No Earthly Man
Without even realizing it, this is the album I’ve been waiting for from Alasdair Roberts. Composed entirely of traditional English, Irish and Scottish death ballads, No Earthly Man sees Roberts further refining the folk sound of his previous album, Farewell Sorrow, while revisiting and expanding the experimental instincts of Appendix Out’s swan song, The Night is Advancing.
The album’s confluence of tradition and innovation leads to some beautiful sonic combinations. “On Banks of Red Roses” is the most straightforward number, consisting of Roberts’s singular voice, fiddle and a tapping foot keeping time. “Molly Bawn” features a droning acoustic phrasing that’s overtaken in a mounting wave of deep cello and tribal drumming. Percussion is used to great effect on “The Two Brothers,” which bathes in the dark mist of unhindered crash cymbals and the screech of metal shot through with electricity, and “A Lyke Wake Dirge,” a sprawling, thundering ode to those on the way to the funeral pyre. Both provide a fantastic dream-like context for such long-lasting tales of folklore.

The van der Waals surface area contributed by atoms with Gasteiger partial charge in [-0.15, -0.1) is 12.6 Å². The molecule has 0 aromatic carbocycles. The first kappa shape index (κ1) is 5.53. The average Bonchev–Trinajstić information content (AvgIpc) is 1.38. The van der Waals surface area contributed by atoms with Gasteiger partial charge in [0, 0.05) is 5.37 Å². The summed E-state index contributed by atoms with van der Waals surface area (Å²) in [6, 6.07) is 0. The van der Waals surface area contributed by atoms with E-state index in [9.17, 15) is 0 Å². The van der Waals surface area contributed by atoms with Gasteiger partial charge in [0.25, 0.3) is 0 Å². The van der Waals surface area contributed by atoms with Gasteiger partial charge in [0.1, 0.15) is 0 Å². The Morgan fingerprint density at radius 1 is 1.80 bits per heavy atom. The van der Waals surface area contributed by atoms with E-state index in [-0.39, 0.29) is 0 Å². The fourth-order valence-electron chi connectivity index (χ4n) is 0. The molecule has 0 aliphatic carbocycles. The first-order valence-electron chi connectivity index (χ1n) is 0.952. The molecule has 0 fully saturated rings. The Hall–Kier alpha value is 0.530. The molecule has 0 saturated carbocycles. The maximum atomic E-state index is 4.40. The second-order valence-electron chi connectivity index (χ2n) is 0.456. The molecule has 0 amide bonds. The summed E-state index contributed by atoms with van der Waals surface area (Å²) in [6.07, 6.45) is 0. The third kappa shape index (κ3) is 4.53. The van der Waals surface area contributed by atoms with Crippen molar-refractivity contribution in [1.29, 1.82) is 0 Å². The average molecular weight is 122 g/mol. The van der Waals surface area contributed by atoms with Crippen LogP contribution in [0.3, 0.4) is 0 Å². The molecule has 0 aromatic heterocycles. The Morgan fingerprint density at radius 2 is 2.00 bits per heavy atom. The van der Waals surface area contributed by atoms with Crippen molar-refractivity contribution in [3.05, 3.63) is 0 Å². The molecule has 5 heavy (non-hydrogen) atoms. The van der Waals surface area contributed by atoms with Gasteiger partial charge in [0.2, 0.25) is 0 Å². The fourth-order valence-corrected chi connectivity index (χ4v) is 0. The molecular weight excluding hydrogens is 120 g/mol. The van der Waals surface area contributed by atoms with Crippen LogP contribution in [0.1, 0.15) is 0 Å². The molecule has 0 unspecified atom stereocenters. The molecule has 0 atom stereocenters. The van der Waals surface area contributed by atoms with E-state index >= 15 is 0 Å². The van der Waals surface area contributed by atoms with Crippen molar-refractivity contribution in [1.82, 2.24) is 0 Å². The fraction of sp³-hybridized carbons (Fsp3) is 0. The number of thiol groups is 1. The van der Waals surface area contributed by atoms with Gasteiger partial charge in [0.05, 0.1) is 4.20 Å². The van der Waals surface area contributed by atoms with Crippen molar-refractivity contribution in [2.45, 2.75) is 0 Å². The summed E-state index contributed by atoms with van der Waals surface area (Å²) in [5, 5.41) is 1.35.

As wonderful as Roberts’s arrangements of this ancient material are, his voice is the star as always. It reaches a sorrow beyond sadness, world-weariness and resignation. It’s exactly the kind of voice you would want singing your praises at your wake.
No Earthly Man is proof that the book isn’t closed on folk music, that it can even thrive when given proper care, without relying on “freak folk” theatrics and affectations to do so.
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